These natural color views (and corresponding animated movie sequences) from NASA's Cassini spacecraft compare the appearance of Saturn’s north-polar region in June 2013 and April 2017.
In both views, Saturn's polar hexagon dominates the scene. The comparison shows how clearly the color of the region changed in the interval between the two views, which represents the latter half of Saturn's northern hemisphere spring.
In 2013, the entire interior of the hexagon appeared blue. By 2017, most of the hexagon's interior was covered in yellowish haze, and only the center of the polar vortex retained the blue color. The seasonal arrival of the sun's ultraviolet light triggers the formation of photochemical aerosols, leading to haze formation. The general yellowing of the polar region is believed to be caused by smog particles produced by increasing solar radiation shining on the polar region as Saturn approached the northern summer solstice on May 24, 2017.
Scientists are considering several ideas to explain why the center of the polar vortex remains blue while the rest of the polar region has turned yellow. One idea is that, because the atmosphere in the vortex’s interior is the last place in the northern hemisphere to be exposed to spring and summer sunlight, smog particles have not yet changed the color of the region. A second explanation hypothesizes that the polar vortex may have an internal circulation similar to hurricanes on Earth. If the Saturnian polar vortex indeed has an analogous structure to terrestrial hurricanes, the circulation should be downward in the eye of the vortex. The downward circulation should keep the atmosphere clear of the photochemical smog particles, and may explain the blue color.
This pair of images compliments a previously released pair from 2012 and 2016 (see PIA21049).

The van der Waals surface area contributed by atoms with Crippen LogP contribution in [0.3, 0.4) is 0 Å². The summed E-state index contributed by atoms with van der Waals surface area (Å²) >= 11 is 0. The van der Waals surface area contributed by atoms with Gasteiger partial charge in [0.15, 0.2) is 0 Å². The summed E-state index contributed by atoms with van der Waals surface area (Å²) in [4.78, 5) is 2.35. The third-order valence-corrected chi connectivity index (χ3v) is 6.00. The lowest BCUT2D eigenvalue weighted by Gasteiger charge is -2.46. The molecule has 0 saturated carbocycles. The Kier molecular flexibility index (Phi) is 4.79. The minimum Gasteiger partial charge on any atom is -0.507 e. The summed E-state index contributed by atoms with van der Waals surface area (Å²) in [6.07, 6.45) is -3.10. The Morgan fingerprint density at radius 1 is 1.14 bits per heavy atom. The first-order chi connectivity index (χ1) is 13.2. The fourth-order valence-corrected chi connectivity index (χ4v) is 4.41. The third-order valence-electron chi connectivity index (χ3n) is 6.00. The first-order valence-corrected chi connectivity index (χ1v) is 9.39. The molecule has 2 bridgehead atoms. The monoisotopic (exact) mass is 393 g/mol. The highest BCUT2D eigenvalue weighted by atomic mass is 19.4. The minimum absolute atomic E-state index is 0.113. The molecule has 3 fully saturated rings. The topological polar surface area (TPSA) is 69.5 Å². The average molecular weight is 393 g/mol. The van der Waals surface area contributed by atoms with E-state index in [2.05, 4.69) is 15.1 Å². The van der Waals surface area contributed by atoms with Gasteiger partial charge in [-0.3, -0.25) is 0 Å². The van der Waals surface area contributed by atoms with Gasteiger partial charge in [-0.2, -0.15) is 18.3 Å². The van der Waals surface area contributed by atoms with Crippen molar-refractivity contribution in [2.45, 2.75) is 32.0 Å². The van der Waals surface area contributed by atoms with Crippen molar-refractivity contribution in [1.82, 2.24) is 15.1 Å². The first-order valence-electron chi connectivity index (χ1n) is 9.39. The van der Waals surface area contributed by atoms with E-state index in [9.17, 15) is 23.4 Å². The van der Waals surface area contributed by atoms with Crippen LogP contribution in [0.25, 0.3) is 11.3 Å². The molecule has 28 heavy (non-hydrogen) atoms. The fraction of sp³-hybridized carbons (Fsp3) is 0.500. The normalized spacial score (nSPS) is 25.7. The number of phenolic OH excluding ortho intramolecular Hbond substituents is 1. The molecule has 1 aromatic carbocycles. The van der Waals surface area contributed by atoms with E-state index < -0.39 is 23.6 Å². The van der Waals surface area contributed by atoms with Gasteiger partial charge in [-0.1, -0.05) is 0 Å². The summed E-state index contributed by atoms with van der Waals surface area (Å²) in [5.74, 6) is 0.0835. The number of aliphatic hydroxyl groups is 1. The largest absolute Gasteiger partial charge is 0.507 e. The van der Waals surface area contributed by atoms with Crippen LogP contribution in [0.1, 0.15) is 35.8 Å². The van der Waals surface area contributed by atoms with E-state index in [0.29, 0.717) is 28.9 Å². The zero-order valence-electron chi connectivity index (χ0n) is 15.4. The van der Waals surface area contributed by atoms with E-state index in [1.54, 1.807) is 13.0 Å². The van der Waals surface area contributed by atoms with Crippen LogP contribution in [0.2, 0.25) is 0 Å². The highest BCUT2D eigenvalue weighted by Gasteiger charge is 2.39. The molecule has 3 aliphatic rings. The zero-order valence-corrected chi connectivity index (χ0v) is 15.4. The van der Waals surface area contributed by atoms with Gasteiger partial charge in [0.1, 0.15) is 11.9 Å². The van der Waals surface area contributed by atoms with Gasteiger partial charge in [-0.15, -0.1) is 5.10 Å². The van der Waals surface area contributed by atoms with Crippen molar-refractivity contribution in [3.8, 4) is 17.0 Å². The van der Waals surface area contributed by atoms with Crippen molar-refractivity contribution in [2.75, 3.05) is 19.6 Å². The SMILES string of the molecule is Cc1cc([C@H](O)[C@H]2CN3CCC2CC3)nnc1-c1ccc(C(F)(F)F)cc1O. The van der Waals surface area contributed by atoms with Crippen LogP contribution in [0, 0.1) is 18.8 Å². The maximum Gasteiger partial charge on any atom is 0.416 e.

Images captured with Cassini's wide-angle camera using red, green and blue spectral filters were combined to create these natural-color views.
The 2013 view (left in the combined view), was captured on June 25, 2013, when the spacecraft was about 430,000 miles (700,000 kilometers) away from Saturn. The original versions of these images, as sent by the spacecraft, have a size of 512 by 512 pixels and an image scale of about 52 miles (80 kilometers) per pixel; the images have been mapped in polar stereographic projection to the resolution of approximately 16 miles (25 kilometers) per pixel. The second and third frames in the animation were taken approximately 130 and 260 minutes after the first image.
The 2017 sequence (right in the combined view) was captured on April 25, 2017, just before Cassini made its first dive between Saturn and its rings. During the imaging sequence, the spacecraft’s distance from the center of the planet changed from 450,000 miles (725,000 kilometers) to 143,000 miles (230,000 kilometers). The original versions of these images, as sent by the spacecraft, have a size of 512 by 512 pixels. The resolution of the original images changed from about 52 miles (80 kilometers) per pixel at the beginning to about 9 miles (14 kilometers) per pixel at the end. The images have been mapped in polar stereographic projection to the resolution of approximately 16 miles (25 kilometers) per pixel. The average interval between the frames in the movie sequence is 230 minutes.
The Cassini Solstice Mission is a joint United States and European endeavor. The Jet Propulsion Laboratory, a division of the California Institute of Technology in Pasadena, manages the mission for NASA's Science Mission Directorate, Washington, D.C. The Cassini orbiter was designed, developed and assembled at JPL. The imaging team consists of scientists from the US, England, France, and Germany. The imaging operations center and team lead (Dr. C. Porco) are based at the Space Science Institute in Boulder, Colo.